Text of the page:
Saturday, 16 February 2013

I 'Kent' Believe It!

Dungeness is famous for birdwatching.  Some people have seen over 100 species of bird in one day there. No surprise as just a few miles from the reserve is the beach, where you can get Gannets, Auks and Gulls, which are probably allowed on your list.
  Yesterday morning I went with my father and uncle Iain.  We left before 8:00 and arrived at 9:30. First we went to the ARC Pit.
 As we walked to the hide my uncle and I saw a large bird alight into a ditch by the road.  It looked very Bittern like, but it was not to be seen again, even when Iain walked past that area by the road.
 As we went by a Reed-bed I heard a Cetti's Warbler, the second time I had heard one.  Personally I don't tick birds heard but not seen.  Otherwise I would have Tawny Owl and Cuckoo!
  We were told by someone who had left the hide, that a drake Smew could be seen, a great bird to see, and so in high spirits we entered the hide.  As I was getting my scope out (I must admit that it was the first time this year) I heard a high piping call and a tiny looking Kingfisher flew up and landed on a perfect perch.  As I lifted the camera though it took flight and I only managed to get it disappearing, one day I will get lucky.
 On the water were several year-ticks, and some of my favourite waterfowl:  Goldeneye, Wigeon, Pintail. Teal.  When suddenly my father pointed out a duck flying quickly across the water.  Locking my scope on it revealed a Red-head Smew!  My first life-tick of the day.  I did a short while later find the Drake Smew, but he was extremely distant, so only an extreme record shot was achievable.
 this Coot was the only bird close enough for a decent shot.

 We then checked out the other viewing area, but nothing new was seen.
 From here we went across the road to see Tree Sparrows.  They were elusive, but nice to see them in decent numbers, and my second life-tick!
  As we were driving up the track to the reserve itself, we saw some people on the side of the road with there scopes out.  I got out to see what they were looking at, and I'm glad we did.  First off one of them showed me some Bean Geese! (Lifer 3) Then two Marsh Harriers over head (4), a Buzzard, and finally when looking at the Beans again a group of Barnacle Geese! 5 Life-ticks in about one hour!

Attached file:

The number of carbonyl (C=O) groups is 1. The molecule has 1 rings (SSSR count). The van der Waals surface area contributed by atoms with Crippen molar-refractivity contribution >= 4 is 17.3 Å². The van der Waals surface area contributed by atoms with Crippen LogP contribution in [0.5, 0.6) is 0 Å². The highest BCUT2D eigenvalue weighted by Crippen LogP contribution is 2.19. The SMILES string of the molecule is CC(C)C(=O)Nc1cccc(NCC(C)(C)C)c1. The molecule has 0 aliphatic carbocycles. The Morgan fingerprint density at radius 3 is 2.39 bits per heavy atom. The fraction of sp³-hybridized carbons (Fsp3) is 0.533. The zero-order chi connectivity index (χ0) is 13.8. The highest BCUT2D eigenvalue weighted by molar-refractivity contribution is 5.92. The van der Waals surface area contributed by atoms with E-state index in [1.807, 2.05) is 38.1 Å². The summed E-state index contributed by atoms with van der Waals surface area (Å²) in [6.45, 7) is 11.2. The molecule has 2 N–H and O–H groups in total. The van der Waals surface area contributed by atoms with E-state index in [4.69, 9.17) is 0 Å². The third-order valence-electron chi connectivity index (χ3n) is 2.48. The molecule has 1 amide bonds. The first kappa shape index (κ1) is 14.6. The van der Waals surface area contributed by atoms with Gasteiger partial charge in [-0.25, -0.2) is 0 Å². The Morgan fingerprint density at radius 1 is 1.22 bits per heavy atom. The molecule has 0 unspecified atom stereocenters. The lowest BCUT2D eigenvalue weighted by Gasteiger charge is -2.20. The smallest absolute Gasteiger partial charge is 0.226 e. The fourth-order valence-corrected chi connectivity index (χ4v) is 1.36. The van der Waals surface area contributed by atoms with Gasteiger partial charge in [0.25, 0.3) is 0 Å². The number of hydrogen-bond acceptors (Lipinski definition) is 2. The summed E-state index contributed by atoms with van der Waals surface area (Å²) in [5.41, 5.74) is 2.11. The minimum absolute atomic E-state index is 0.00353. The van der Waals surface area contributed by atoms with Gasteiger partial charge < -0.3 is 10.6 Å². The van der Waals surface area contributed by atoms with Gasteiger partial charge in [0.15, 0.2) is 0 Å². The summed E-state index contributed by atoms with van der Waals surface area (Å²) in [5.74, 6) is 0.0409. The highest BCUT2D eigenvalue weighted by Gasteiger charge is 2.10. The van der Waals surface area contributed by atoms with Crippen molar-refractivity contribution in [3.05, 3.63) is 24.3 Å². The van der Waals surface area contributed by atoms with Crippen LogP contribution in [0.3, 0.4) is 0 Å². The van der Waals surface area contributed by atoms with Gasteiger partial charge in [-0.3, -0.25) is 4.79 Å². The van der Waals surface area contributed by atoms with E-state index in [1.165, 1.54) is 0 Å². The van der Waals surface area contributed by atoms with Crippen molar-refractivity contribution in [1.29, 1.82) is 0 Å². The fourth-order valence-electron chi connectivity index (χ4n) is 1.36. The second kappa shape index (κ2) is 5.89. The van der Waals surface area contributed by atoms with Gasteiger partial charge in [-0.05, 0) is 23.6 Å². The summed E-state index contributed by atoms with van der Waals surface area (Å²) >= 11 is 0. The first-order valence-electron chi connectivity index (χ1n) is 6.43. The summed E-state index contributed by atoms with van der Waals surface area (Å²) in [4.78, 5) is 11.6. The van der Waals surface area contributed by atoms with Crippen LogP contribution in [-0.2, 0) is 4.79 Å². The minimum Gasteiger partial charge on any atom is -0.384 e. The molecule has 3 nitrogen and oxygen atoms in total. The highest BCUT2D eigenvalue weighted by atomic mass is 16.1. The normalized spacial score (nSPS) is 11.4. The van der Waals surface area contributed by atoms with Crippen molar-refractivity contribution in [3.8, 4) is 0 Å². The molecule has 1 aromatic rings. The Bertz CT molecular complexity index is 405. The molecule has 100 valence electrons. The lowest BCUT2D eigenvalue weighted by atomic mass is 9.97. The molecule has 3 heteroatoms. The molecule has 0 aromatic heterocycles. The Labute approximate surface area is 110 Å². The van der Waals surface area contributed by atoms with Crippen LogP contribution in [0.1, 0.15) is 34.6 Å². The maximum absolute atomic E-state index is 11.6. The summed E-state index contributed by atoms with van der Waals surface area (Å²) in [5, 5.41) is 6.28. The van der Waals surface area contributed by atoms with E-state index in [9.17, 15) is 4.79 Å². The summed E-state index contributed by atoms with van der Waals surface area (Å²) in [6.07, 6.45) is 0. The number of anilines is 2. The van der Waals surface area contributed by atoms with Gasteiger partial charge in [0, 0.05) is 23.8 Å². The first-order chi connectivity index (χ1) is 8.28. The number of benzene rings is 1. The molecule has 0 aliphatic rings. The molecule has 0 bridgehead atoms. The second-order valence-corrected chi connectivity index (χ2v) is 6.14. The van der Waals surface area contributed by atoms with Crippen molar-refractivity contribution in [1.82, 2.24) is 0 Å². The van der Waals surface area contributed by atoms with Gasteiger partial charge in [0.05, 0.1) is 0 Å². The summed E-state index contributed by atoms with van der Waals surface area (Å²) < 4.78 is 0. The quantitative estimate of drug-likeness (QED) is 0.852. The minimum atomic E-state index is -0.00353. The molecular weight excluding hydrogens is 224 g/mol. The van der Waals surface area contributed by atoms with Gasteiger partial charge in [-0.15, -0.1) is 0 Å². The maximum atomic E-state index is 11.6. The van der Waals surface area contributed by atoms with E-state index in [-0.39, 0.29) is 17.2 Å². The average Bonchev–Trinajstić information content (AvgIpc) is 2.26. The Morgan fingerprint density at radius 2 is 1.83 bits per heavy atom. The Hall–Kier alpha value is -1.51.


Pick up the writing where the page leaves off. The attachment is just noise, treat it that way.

I did manage a few record shots of the Geese, but way too bad to put up.  As we got back in the car they suddenly called us and pointed out two Ravens!  My favourite Corvid, mainly because of their call!  Yet again, this shows how keen birdwatchers often are to help others.

Around the main reserve there was little to be seen, a Kestrel, some Curlews and Gadwall the only species of note.
 So we decided to head to the beach.  On the way we had another crack at the Tree sparrows, but nothing good was possible.  For some reason they were not using the feeders, this I can not understand, as just a few weeks ago I saw pictures of them on the feeders.  But perhaps, with the warmth of the weather, they had Spring on their minds and were busy holding territories.

The area you have to drive through to get to the beach was like an Old Western Town, dilapidated buildings, boats -often upturned- surrounded by a vast scrub-land.

After pulling up outside Dungeness Nuclear Power Station, we walked along the wall to the beach.  There were 5 Pied Wagtails walking up and down eating tiny insects, who were probably attracted by the heat produced by the N-P Station.
 Upon arriving at the beach I tried to photograph the smaller gulls who were going by, I kept losing focus, but when I finally got one it was an immature Kittiwake!  Life-tick 6!  Almost every time I photographed the smaller gulls they turned out to be Kittiwake, immature and winter adults.